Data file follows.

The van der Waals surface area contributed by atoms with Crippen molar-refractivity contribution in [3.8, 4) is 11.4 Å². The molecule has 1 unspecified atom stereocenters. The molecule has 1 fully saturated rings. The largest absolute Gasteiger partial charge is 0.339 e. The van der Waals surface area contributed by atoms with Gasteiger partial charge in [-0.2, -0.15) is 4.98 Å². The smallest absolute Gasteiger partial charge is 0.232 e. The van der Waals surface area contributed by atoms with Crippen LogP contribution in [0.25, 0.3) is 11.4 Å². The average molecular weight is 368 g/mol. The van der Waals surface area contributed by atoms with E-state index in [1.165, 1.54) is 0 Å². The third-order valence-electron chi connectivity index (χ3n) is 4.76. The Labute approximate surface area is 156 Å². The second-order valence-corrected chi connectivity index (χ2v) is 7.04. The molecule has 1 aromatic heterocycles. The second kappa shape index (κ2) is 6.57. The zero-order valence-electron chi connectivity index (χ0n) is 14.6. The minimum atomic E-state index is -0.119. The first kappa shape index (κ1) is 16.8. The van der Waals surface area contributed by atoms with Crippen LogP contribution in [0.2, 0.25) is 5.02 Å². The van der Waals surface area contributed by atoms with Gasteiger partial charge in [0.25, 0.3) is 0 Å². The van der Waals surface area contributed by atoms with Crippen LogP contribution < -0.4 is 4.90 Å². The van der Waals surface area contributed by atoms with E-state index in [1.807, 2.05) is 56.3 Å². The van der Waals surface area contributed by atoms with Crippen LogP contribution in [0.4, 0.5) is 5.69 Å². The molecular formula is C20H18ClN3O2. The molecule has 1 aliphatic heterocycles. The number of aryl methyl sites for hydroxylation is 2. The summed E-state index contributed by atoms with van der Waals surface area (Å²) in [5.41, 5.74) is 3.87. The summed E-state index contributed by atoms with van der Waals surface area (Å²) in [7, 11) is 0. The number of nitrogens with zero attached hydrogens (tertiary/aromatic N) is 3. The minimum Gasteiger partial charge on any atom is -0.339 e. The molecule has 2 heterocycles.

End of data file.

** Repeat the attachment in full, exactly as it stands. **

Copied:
The van der Waals surface area contributed by atoms with Crippen molar-refractivity contribution in [3.8, 4) is 11.4 Å². The molecule has 1 unspecified atom stereocenters. The molecule has 1 fully saturated rings. The largest absolute Gasteiger partial charge is 0.339 e. The van der Waals surface area contributed by atoms with Gasteiger partial charge in [-0.2, -0.15) is 4.98 Å². The smallest absolute Gasteiger partial charge is 0.232 e. The van der Waals surface area contributed by atoms with Crippen LogP contribution in [0.25, 0.3) is 11.4 Å². The average molecular weight is 368 g/mol. The van der Waals surface area contributed by atoms with E-state index in [1.165, 1.54) is 0 Å². The third-order valence-electron chi connectivity index (χ3n) is 4.76. The Labute approximate surface area is 156 Å². The second-order valence-corrected chi connectivity index (χ2v) is 7.04. The molecule has 1 aromatic heterocycles. The second kappa shape index (κ2) is 6.57. The zero-order valence-electron chi connectivity index (χ0n) is 14.6. The minimum atomic E-state index is -0.119. The first kappa shape index (κ1) is 16.8. The van der Waals surface area contributed by atoms with Crippen LogP contribution in [0.2, 0.25) is 5.02 Å². The van der Waals surface area contributed by atoms with Gasteiger partial charge in [0.25, 0.3) is 0 Å². The van der Waals surface area contributed by atoms with Crippen LogP contribution < -0.4 is 4.90 Å². The van der Waals surface area contributed by atoms with E-state index in [1.807, 2.05) is 56.3 Å². The van der Waals surface area contributed by atoms with Crippen LogP contribution in [0.4, 0.5) is 5.69 Å². The molecular formula is C20H18ClN3O2. The molecule has 1 aliphatic heterocycles. The number of aryl methyl sites for hydroxylation is 2. The summed E-state index contributed by atoms with van der Waals surface area (Å²) in [5.41, 5.74) is 3.87. The summed E-state index contributed by atoms with van der Waals surface area (Å²) in [7, 11) is 0. The number of nitrogens with zero attached hydrogens (tertiary/aromatic N) is 3. The minimum Gasteiger partial charge on any atom is -0.339 e. The molecule has 2 heterocycles.